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A horse is a horse, of course, of course, and no one can post on a horse, of course, that is of course, unless the horse is the famous… – Mister Ed #1

January 28, 2013


This is the 1,000th post here on the blog. [Forlorn solitary noisemaker blows.] In lieu of confetti and streamers, I had envisioned — as the countup took place over the last couple of weeks — that I’d devote this output milestone to something truly worthwhile, a comic that defined the medium and transcended the artificial boundary between “funnies” and “serious literature.” Something like Art Spiegelman’s Maus. Or Alan Moore’s and Eddie Campbell’s From Hell. I was actually just about ready to pull the trigger on the latter, and had scribbled down some notes on what surely would have been the finest bit of comic book criticism ever to grace the World Wide Web concerning Moore’s Jack the Ripper opus.

Then I realized that the 1,000 marker was one of quantity, not quality. And I thought back to much of the dreck that’s been covered here, and the all-too-frequent failure on my part to say anything of value about, well, anything. Odd, middling material seemed appropriate. So, seeing as I already had scanned selections from a Mister Ed comic, a talking horse book it is.

The Mister Ed premise really needs no setup, but, in the unlikely event that there are novitiates to this TV classic out there, here’s the Cliff Notes: Wilbur Post (played by Alan Young), an architect, owned a horse named Mister Ed, who had the power of speech for reasons unknown. (Lightning strike? Mutant? Aliens? Freemasons?) Ed (a Palomino, which wasn’t obvious in black and white) would only talk to Wilbur, which got the poor guy into any number of sticky situations with his wife, friends and neighbors. The show ran for six seasons from 1961-66, and along the way Ed ran up against no lesser stars than Clint Eastwood and Mae West.

There. That’s pretty much it. Oh, and the theme song so permeated the American pop consciousness that, though I never once saw the show growing up, I still knew the tune and the words. Go figure.

Gold Key published six issues of their Mister Ed comic book (Dell also produced one under their Four Color banner), and they happily kept the horseshoe font on the logo. That’s about all that carries over, though. Here in the first installment, the art on all the Mister Ed stories (there’s a Lucky the Dog one as well) is provided by Joe Certa, who’s perhaps best known to comic audiences for drawing some of the most painful J’onn J’onzz House of Mystery stories. The good news is that his art plays much better when it’s not cursed by the orange sidekick blight known as Zook (J’onn’s nude, antennaed friend with — the less said the better). The bad news is that there’s no bad news. There’s nothing in Mister Ed’s comic misadventures to really get worked up over, for better or for worse. It’s middling material aimed at kids, long form versions of what could be found throughout the Sunday funnies.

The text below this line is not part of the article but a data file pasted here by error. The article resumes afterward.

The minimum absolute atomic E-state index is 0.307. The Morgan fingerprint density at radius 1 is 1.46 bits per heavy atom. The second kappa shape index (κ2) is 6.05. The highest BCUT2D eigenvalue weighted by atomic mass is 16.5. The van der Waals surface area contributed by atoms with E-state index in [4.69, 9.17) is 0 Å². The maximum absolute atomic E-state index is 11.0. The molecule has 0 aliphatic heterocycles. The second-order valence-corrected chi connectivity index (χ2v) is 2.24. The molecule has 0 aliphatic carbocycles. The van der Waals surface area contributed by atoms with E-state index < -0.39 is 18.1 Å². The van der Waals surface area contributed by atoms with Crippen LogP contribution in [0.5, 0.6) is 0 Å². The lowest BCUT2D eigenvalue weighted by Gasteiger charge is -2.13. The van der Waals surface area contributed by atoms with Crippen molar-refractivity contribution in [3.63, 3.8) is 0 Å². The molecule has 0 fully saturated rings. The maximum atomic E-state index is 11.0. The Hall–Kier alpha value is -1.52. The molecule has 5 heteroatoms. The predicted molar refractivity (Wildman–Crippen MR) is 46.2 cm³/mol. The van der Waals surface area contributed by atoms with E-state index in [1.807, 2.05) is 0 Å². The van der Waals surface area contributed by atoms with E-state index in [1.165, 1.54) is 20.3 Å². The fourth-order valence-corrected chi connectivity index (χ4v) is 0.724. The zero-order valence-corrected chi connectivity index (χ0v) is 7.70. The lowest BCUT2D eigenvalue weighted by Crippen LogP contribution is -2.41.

That said, Ed is still imperiling poor Wilbur’s social and physical well-being in these pages as well, so if you’re a fan of that, you get your money’s worth. Here he is getting his owner into hot water (as they’re on their way to a barbershop quartet engagement, hence the mustache) and out of it all in three panels:


Here he is cracking wise on the Posts’ stuck up, well-to-do neighbor, Roger Addison:


Cue the canned laughter!

Maybe the “best” of the stories here — if we can truly use that term — is one where Ed’s big mouth puts himself and Wilbur in a man-and-horse versus machine matchup with a bellicose general and his tank. Shades of John Henry, the Steel-Drivin’ Man:


Do Wilbur and Ed triumph over the tank? Does Ed die in the process and get sent to the glue factory? You’ll have to read the comic to find out.

There’s an odd dynamic at play here, where the magic of seeing a horse talk (which still has its charm, even fifty years on) gets neutralized on newsprint. Talking animals are so common in comics, there’s little to separate Ed from the pack. There’s no peanut butter or strings working his lips? Then what’s the hook? Without that goofy Ed voice, it’s perhaps no surprise that the comic failed to find much of an audience.

In that vein, and in a bit of a twist, the most effective of the Ed tales is this silent, one-page short that comes towards the end of the book:


There you go: Mister Ed. The horse, the myth, the legend — the comic book. Was there a Francis the Talking Mule comic? (Answer: Yes.) Maybe that will be post #2,000.

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